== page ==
The research team looked at 247 people with aphthous stomatitis, who had suffered at least three aphthous lesions in the previous year. Subjects had a median age of 33 years.
    The team screened blood samples for antibodies and other immune factors connected with celiac disease, and excluded patients with negative results. Subjects with positive blood tests underwent intestinal biopsy. A positive gluten-antibody blood test and abnormal biopsy results constituted gluten-sensitive enteropathy.
    Of the 247 patients, seven patients showed positive blood tests and submitted for upper GI endoscopy and duodenal biopsy.
    Two of the seven patients showed endoscopy results compatible with gluten-sensitive enteropathy, while five were normal. However, biopsy results for all seven showed gluten-sensitive enteropathy.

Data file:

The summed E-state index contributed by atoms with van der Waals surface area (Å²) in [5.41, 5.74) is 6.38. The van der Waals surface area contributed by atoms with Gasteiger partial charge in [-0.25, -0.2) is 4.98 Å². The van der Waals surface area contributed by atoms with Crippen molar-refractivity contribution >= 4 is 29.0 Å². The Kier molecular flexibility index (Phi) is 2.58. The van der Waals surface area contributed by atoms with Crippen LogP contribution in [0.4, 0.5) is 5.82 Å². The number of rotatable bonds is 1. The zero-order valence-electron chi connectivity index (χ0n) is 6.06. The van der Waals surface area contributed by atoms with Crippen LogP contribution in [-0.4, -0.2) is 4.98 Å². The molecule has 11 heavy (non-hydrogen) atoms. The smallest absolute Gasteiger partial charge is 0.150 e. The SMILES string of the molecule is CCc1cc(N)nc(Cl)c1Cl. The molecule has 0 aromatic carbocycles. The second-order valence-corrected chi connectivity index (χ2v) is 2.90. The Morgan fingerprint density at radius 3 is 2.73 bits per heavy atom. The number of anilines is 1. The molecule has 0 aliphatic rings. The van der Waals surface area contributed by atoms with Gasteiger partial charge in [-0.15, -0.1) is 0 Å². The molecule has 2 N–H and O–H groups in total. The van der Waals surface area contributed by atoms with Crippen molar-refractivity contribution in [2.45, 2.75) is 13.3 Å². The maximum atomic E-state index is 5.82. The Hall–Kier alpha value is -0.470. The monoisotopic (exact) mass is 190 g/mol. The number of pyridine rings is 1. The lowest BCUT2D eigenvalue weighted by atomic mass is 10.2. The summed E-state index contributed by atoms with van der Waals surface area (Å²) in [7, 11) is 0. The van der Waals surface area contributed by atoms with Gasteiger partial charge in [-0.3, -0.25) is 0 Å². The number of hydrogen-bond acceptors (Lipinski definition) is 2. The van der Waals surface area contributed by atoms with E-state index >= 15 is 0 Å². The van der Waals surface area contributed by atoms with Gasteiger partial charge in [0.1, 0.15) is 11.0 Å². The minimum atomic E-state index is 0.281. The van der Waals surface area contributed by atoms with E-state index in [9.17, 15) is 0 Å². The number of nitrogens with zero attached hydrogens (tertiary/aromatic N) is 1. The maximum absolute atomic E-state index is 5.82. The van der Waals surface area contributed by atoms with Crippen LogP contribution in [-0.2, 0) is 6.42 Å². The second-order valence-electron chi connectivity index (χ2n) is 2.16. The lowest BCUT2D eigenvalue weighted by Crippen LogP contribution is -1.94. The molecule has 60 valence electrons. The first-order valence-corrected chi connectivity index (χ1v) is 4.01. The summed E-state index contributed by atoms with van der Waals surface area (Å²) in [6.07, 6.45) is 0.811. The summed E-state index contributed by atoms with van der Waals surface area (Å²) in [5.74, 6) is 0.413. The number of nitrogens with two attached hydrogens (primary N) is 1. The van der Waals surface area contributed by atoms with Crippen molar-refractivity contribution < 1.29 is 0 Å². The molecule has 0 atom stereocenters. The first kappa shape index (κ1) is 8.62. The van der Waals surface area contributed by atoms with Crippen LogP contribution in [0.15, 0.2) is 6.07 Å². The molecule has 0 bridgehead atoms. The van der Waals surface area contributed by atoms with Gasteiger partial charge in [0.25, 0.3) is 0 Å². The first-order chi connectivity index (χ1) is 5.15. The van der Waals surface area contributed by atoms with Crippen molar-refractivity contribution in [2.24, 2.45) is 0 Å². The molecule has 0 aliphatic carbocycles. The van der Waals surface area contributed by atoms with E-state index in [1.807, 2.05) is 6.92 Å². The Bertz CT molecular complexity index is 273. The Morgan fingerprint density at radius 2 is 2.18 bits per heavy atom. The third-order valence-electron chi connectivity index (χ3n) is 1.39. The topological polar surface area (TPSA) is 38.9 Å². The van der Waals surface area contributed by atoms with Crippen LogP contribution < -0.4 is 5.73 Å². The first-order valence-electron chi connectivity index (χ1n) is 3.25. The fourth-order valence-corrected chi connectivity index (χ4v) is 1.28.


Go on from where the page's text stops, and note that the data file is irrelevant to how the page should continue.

Average age for patients with gluten-sensitive enteropathy was 27 years old, and on average suffered from the disease for 4.5 years.
    Interestingly, none of the seven celiac disease patients responded to conventional mouth ulcer medications, including topical corticosteroids, tetracycline, and colchicine.
    Four of the seven patients with celiac disease adopted a gluten-free diet, and all four showed substantial improvement within 2 to 6 months.
    As a result of the study, doctors should consider the possibility of celiac disease/gluten-sensitive enteropathy when treating patients for aphthous stomatitis patients, especially those who show a lack of response to conventional treatment, which may be another indicator of celiac disease risk.
    BMC Gastroenterology 2009, 9:44


    Jefferson Adams
    Celiac.com 07/31/2014 - Although the adverse mucosal reaction in celiac disease occurs mainly in the small intestine, other mucosal surfaces in the gastrointestinal tract and the gut-associated lymphoid tissue are also affected. To better understand the impact, a research team recently set out to examine histopathological findings in the oral mucosa of celiac disease patients.